Antony and Octavian avenge Caesar's assassination at the Battle of
Philippi (well, Antony does all the work).
41/40 BC: War of
Perusia between Octavian and Antony's brother and wife, Lucius Antonius
and Fulvia. Octavian wins.
40 BC: Treaty of
Brundisium between the Triumvirs: Octavian gets the West, Antony the
East, Lepidus Africa. Antony marries Octavian's full-sister
Octavia to seal the deal.
39 BC: Treaty of
Tarentum: Antony and Octavian cede Sicily, Sardinia and Corsica to
Sextus Pompey as a "Protectorate." Octavian marries Scribonia, a
relative of Sextus Pompey, with whom he has one daughter, Julia.
38 BC: Octavian
fights two indecisive sea battles with Sextus Pompey and loses his
fleets in storms; divorces Scribonia upon the birth of Julia and
marries Livia. The Triumvirate's mandate runs out.
Triumvirate renewed for 5 more years. Agrippa trains a new fleet near
Naples. Antony marries Cleopatra (this is invalid in Rome) and starts
his disastrous Parthian Campaign.
36 BC: Octavian,
with the help of Agrippa and Lepidus, defeats Sextus Pompey at
Naulochus in Sicily; Lepidus attempts to take over Sicily, but instead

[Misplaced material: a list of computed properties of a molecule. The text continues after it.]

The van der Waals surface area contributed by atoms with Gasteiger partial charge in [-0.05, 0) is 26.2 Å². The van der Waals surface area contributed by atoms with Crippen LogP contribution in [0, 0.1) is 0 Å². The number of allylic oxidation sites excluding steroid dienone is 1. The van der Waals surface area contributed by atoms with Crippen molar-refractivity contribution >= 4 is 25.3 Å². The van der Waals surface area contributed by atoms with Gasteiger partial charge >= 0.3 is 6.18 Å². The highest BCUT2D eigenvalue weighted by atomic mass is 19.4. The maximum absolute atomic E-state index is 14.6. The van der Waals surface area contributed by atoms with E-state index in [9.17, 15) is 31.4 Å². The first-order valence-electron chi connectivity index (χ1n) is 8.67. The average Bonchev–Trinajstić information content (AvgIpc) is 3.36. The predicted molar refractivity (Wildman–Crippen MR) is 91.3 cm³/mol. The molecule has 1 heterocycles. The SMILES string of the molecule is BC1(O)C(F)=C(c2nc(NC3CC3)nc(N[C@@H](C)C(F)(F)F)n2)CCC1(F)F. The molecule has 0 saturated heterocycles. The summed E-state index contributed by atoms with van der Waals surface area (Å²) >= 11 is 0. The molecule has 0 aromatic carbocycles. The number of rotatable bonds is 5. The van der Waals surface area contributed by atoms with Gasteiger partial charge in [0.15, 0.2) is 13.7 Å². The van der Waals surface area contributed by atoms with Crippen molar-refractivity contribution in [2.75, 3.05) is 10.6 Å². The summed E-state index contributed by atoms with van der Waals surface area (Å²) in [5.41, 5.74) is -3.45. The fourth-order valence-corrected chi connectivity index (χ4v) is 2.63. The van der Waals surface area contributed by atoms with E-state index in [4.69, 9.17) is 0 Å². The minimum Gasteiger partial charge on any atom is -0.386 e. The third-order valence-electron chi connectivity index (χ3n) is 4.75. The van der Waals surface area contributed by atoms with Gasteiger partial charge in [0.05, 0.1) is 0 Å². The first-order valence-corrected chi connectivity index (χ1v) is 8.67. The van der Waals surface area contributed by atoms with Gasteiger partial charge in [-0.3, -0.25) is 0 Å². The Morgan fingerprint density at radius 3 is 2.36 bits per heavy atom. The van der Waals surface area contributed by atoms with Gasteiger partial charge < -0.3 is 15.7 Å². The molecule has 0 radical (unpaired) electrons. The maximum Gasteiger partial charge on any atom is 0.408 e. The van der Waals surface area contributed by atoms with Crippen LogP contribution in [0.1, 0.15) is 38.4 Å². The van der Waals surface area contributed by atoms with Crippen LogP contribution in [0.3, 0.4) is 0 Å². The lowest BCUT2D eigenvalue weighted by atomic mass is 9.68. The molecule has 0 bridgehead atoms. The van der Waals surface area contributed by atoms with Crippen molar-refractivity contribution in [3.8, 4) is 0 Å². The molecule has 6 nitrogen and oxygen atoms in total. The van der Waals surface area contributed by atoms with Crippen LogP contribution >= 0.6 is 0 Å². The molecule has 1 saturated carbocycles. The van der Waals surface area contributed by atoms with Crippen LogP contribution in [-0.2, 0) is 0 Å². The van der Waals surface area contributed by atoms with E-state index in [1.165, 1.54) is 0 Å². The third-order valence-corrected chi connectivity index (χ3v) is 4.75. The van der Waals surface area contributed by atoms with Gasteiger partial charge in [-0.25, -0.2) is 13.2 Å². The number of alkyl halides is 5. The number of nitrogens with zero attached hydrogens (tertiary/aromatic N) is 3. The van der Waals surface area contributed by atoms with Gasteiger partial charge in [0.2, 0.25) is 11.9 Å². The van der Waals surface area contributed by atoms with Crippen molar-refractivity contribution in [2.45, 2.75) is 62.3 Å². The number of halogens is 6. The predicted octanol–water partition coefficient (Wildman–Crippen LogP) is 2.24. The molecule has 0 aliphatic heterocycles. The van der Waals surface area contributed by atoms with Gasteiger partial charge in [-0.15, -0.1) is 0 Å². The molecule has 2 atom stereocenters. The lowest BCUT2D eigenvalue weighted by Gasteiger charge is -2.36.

loses his position as Triumvir, his army and his navy and is sent into
exile. Octavian now has more military resources than Antony. East and
West are now in complete control of two men.
34 BC: Antony
breaks with Rome and Octavian for good. He holds a "triumph" in
Alexandria to celebrate his "victory" in Armenia. Officially divorces
Octavian's sister Octavia. Donations of Alexandria: Antony divides much
of Rome's eastern empire among Cleopatra's children (3 of whom are his
as well) and declares Octavian a usurper of Caesar's rightful heir,
Caesarion, son of Caesar and Cleopatra.
Triumvirate runs out again; Octavian campaigning in Illyria
32 BC: The "war
of words" between Antony and Octavian; Octavian reads Antony's will
(which again declares Caesarion as Caesar's lawful heir) in the Senate.
The west, alarmed at Antony's apparent prediliction for the East and
willingness to advance the interests of Cleopatra over Rome's,